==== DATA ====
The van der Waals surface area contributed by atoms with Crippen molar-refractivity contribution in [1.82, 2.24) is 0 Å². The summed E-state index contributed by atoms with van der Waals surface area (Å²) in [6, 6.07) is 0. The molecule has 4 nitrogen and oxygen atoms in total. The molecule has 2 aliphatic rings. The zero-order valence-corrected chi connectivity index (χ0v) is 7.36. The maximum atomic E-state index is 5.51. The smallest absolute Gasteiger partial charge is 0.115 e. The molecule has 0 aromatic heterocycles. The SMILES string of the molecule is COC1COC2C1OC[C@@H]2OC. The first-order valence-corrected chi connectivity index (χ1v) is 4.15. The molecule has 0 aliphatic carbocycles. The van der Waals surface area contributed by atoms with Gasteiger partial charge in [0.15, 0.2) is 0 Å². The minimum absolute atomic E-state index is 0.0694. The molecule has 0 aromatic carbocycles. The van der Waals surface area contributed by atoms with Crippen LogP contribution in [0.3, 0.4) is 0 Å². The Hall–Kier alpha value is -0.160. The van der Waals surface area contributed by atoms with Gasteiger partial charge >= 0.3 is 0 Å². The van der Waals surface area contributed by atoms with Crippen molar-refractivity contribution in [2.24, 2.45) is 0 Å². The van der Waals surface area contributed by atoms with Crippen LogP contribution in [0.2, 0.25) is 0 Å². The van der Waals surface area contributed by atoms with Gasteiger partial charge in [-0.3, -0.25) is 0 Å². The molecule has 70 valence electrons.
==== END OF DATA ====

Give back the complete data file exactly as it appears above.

The van der Waals surface area contributed by atoms with Crippen molar-refractivity contribution in [1.82, 2.24) is 0 Å². The summed E-state index contributed by atoms with van der Waals surface area (Å²) in [6, 6.07) is 0. The molecule has 4 nitrogen and oxygen atoms in total. The molecule has 2 aliphatic rings. The zero-order valence-corrected chi connectivity index (χ0v) is 7.36. The maximum atomic E-state index is 5.51. The smallest absolute Gasteiger partial charge is 0.115 e. The molecule has 0 aromatic heterocycles. The SMILES string of the molecule is COC1COC2C1OC[C@@H]2OC. The first-order valence-corrected chi connectivity index (χ1v) is 4.15. The molecule has 0 aliphatic carbocycles. The van der Waals surface area contributed by atoms with Gasteiger partial charge in [0.15, 0.2) is 0 Å². The minimum absolute atomic E-state index is 0.0694. The molecule has 0 aromatic carbocycles. The van der Waals surface area contributed by atoms with Crippen LogP contribution in [0.3, 0.4) is 0 Å². The Hall–Kier alpha value is -0.160. The van der Waals surface area contributed by atoms with Gasteiger partial charge >= 0.3 is 0 Å². The van der Waals surface area contributed by atoms with Crippen molar-refractivity contribution in [2.24, 2.45) is 0 Å². The van der Waals surface area contributed by atoms with Crippen LogP contribution in [0.2, 0.25) is 0 Å². The van der Waals surface area contributed by atoms with Gasteiger partial charge in [-0.3, -0.25) is 0 Å². The molecule has 70 valence electrons.